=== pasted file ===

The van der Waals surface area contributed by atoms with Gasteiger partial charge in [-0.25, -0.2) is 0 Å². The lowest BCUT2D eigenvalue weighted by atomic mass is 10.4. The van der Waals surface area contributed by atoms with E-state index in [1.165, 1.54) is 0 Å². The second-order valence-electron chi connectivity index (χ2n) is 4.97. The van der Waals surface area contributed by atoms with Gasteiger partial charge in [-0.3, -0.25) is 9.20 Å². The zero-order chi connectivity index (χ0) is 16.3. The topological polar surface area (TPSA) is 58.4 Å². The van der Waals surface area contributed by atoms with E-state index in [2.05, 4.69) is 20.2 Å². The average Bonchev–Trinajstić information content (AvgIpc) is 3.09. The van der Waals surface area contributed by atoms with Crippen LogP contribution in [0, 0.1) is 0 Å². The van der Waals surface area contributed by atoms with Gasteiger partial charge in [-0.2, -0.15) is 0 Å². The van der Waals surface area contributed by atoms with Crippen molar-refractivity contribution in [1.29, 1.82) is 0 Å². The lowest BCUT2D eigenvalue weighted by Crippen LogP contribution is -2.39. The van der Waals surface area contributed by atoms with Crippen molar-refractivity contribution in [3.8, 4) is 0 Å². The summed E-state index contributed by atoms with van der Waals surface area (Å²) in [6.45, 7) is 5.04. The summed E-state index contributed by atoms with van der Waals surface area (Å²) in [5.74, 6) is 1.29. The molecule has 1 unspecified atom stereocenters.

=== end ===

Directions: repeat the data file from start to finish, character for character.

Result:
The van der Waals surface area contributed by atoms with Gasteiger partial charge in [-0.25, -0.2) is 0 Å². The lowest BCUT2D eigenvalue weighted by atomic mass is 10.4. The van der Waals surface area contributed by atoms with E-state index in [1.165, 1.54) is 0 Å². The second-order valence-electron chi connectivity index (χ2n) is 4.97. The van der Waals surface area contributed by atoms with Gasteiger partial charge in [-0.3, -0.25) is 9.20 Å². The zero-order chi connectivity index (χ0) is 16.3. The topological polar surface area (TPSA) is 58.4 Å². The van der Waals surface area contributed by atoms with E-state index in [2.05, 4.69) is 20.2 Å². The average Bonchev–Trinajstić information content (AvgIpc) is 3.09. The van der Waals surface area contributed by atoms with Crippen LogP contribution in [0, 0.1) is 0 Å². The van der Waals surface area contributed by atoms with Gasteiger partial charge in [-0.2, -0.15) is 0 Å². The van der Waals surface area contributed by atoms with Crippen molar-refractivity contribution in [1.29, 1.82) is 0 Å². The lowest BCUT2D eigenvalue weighted by Crippen LogP contribution is -2.39. The van der Waals surface area contributed by atoms with Crippen molar-refractivity contribution in [3.8, 4) is 0 Å². The summed E-state index contributed by atoms with van der Waals surface area (Å²) in [6.45, 7) is 5.04. The summed E-state index contributed by atoms with van der Waals surface area (Å²) in [5.74, 6) is 1.29. The molecule has 1 unspecified atom stereocenters.